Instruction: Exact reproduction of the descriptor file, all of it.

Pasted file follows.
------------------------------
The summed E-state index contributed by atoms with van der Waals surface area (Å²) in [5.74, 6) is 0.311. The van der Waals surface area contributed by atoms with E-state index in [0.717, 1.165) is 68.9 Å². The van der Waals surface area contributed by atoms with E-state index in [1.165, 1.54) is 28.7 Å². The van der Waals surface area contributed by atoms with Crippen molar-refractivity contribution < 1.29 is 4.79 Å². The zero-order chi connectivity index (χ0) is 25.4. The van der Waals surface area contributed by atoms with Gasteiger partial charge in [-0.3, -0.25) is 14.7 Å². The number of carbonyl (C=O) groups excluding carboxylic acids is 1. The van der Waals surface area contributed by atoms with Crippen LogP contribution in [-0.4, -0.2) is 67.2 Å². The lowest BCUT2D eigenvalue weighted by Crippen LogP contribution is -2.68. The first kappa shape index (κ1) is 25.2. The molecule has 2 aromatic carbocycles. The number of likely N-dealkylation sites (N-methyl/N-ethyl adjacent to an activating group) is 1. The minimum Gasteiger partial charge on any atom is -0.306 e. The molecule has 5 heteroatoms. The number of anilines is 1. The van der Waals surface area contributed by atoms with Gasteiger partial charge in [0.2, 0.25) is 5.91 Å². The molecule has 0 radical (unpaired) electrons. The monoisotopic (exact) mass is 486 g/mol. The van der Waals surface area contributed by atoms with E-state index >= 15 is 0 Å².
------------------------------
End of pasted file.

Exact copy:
The summed E-state index contributed by atoms with van der Waals surface area (Å²) in [5.74, 6) is 0.311. The van der Waals surface area contributed by atoms with E-state index in [0.717, 1.165) is 68.9 Å². The van der Waals surface area contributed by atoms with E-state index in [1.165, 1.54) is 28.7 Å². The van der Waals surface area contributed by atoms with Crippen molar-refractivity contribution < 1.29 is 4.79 Å². The zero-order chi connectivity index (χ0) is 25.4. The van der Waals surface area contributed by atoms with Gasteiger partial charge in [-0.3, -0.25) is 14.7 Å². The number of carbonyl (C=O) groups excluding carboxylic acids is 1. The van der Waals surface area contributed by atoms with Crippen LogP contribution in [-0.4, -0.2) is 67.2 Å². The lowest BCUT2D eigenvalue weighted by Crippen LogP contribution is -2.68. The first kappa shape index (κ1) is 25.2. The molecule has 2 aromatic carbocycles. The number of likely N-dealkylation sites (N-methyl/N-ethyl adjacent to an activating group) is 1. The minimum Gasteiger partial charge on any atom is -0.306 e. The molecule has 5 heteroatoms. The number of anilines is 1. The van der Waals surface area contributed by atoms with Gasteiger partial charge in [0.2, 0.25) is 5.91 Å². The molecule has 0 radical (unpaired) electrons. The monoisotopic (exact) mass is 486 g/mol. The van der Waals surface area contributed by atoms with E-state index >= 15 is 0 Å².